A lot of people in Kyiv and abroad are waiting for today’s summit between Putin and Biden with great anticipation and some stress.
Today US President Joe Biden and his Russian counterpart Vladimir Putin are meeting in Geneva for a five hour meeting. But not everyone are expecting great results from a Western or Ukrainian perspective. One of them is Timothy Ash in Kyiv Post.
“It feels like the Biden team gave in to Putin’s bullying, agreeing to this summit as they were trying to buy time – to get their team fully in place, avoid having to face up to an immediate crisis in Ukraine which seemed likely a few weeks back, to try and meet and rally Western allies against the perceived bigger threat from China, and to try and get COVID-19 more firmly under control,” writes Ash.
Also in Joe Biden’s America, few have great expectations for this meeting. In Foreign Affairs magazine, many different voices are airing their concerns about the meeting. One of them is Michael Kimmage, a professor at the Catholic University of America.
“Expectations for the Putin-Biden summit are rightly low. The stakes, however, are high. Russia and the West are currently sleepwalking toward the abyss. Neither side feels any pressure to compromise. Domestic politics in both countries rewards toughness. Each side is convinced that the other is in decline, making compromise that much less desirable, since one side’s collapse—and, by extension, the other’s victory—is only a matter of time.”
NATO membership will have to wait
This week has been dedicated to international politics. On Monday, the NATO heads of states and governments met. Following this summit, Kyiv was again put on hold for a way to NATO, though the government saw it like an invitation to NATO.
In a communique, the NATO countries wrote:
“We reiterate the decision made at the 2008 Bucharest Summit that Ukraine will become a member of the Alliance with the Membership Action Plan (MAP) as an integral part of the process; we reaffirm all elements of that decision, as well as subsequent decisions, including that each partner will be judged on its own merits. We stand firm in our support for Ukraine’s right to decide its own future and foreign policy course free from outside interference,” NATO writes.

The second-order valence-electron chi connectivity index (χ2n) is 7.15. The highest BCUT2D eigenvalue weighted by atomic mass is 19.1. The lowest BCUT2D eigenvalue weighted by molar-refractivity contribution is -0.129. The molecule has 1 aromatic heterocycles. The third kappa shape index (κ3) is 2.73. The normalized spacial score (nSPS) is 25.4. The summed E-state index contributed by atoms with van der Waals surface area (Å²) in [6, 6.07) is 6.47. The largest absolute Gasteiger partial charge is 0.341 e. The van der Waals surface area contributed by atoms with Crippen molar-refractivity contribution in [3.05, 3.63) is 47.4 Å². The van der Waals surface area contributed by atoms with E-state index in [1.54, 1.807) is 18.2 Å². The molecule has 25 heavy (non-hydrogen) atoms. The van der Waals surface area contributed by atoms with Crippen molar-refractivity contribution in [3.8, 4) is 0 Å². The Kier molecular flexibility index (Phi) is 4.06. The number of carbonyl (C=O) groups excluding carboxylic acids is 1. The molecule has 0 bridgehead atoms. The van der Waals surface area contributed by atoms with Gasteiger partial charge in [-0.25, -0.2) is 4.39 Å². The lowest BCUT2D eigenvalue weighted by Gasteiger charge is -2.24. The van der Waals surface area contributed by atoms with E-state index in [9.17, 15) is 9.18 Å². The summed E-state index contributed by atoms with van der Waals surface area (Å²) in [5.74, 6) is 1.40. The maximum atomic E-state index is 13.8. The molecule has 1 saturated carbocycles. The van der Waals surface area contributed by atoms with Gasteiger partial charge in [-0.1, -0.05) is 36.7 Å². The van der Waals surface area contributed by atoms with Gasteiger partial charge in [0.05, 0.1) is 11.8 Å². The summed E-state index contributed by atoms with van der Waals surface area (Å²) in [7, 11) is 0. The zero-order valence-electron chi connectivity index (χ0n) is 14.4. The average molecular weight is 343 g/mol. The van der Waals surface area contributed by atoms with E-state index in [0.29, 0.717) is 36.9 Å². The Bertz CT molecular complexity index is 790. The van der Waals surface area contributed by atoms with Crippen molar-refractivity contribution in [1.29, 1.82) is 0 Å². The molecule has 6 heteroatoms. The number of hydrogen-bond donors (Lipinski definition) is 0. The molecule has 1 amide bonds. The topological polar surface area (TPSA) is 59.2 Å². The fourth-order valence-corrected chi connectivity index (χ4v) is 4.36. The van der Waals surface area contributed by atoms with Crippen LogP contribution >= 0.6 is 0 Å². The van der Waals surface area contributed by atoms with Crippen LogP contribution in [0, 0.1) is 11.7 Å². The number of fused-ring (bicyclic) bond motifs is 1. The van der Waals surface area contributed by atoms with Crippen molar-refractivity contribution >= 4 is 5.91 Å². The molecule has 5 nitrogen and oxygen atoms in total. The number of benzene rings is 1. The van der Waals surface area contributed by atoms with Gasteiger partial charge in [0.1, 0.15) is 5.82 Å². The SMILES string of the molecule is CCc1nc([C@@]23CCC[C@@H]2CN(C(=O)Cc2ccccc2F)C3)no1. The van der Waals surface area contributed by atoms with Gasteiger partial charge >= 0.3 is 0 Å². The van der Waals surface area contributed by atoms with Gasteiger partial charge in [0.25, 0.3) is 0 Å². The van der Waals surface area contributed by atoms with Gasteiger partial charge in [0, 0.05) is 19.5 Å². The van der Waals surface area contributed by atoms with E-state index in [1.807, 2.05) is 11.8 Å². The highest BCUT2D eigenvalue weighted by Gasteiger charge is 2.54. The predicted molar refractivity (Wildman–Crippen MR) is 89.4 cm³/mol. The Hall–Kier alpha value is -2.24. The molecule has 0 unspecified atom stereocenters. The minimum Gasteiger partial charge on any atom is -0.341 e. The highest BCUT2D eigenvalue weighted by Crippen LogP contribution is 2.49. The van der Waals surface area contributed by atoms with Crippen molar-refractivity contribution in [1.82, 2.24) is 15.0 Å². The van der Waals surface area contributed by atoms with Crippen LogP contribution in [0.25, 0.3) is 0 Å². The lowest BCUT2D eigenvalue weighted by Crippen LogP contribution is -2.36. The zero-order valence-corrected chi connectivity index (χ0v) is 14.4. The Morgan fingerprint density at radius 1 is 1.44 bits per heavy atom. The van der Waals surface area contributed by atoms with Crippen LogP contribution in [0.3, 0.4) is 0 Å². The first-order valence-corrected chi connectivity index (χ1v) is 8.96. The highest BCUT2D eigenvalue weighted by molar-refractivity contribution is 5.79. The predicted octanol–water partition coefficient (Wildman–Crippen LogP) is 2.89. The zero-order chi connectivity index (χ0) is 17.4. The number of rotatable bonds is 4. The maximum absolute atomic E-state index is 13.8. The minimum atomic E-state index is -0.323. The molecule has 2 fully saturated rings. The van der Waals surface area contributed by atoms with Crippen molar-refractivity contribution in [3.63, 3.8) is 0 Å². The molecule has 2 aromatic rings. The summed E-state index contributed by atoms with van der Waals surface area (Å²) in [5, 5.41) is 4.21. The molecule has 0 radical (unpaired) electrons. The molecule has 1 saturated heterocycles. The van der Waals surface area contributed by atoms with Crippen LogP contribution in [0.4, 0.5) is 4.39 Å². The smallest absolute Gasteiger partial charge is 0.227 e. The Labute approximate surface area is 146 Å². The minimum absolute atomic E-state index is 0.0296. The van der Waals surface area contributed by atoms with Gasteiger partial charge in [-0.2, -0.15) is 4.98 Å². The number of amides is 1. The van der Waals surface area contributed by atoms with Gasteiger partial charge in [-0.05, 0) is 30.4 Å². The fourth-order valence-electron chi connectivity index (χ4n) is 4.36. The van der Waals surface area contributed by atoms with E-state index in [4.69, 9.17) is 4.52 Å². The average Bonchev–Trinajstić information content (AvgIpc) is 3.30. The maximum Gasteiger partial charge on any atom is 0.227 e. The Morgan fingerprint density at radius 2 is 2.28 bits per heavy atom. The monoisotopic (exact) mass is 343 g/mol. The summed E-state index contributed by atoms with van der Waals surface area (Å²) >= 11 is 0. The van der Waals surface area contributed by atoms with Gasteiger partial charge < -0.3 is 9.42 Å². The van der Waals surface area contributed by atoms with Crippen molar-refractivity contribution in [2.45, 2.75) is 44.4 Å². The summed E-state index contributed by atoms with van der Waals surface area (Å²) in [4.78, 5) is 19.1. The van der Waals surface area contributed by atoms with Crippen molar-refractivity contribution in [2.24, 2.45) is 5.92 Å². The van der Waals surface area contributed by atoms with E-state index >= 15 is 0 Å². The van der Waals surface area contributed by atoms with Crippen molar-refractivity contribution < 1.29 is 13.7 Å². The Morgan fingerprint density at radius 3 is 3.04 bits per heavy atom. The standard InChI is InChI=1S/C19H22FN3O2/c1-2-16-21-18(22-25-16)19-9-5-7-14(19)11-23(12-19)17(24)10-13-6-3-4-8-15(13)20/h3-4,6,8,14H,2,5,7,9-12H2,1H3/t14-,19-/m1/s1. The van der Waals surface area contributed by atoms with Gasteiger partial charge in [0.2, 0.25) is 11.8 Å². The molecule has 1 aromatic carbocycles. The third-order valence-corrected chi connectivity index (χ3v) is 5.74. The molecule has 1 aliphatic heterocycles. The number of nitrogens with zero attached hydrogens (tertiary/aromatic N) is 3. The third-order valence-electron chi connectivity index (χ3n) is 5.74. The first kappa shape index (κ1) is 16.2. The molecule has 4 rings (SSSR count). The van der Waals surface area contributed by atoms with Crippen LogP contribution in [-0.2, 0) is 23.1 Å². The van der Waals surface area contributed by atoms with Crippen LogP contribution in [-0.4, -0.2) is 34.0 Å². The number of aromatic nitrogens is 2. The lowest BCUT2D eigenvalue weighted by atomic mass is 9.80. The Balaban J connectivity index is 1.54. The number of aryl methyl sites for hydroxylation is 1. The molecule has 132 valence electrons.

They also write – and this can be read as a statement or a requirement – the following:
“The success of wide-ranging, sustainable, and irreversible reforms, including combating corruption, promoting an inclusive political process, and decentralisation reform, based on democratic values, respect for human rights, minorities, and the rule of law, will be crucial in laying the groundwork for a prosperous and peaceful Ukraine. Further reforms in the security sector, including the reform of the Security Services of Ukraine, are particularly important. We welcome significant reforms already made by Ukraine and strongly encourage further progress in line with Ukraine’s international obligations and commitments:”
Later, Joe Biden underlined how much needs to be done in Ukraine for them to be able to join NATO.
“The fact is they (Ukraine) still have to clean up corruption. The fact is they have to meet other criteria to get into the Action Plan… It remains to be seen. In the meantime, we will do all that we can to put Ukraine in the position to be able to continue to resist Russian physical aggression. And it will not just depend on me whether or not we conclude that — that Ukraine can become part of NATO; it will depend on the Alliance and how they vote,” said Biden before adding that it might not be easy to convince all NATO members.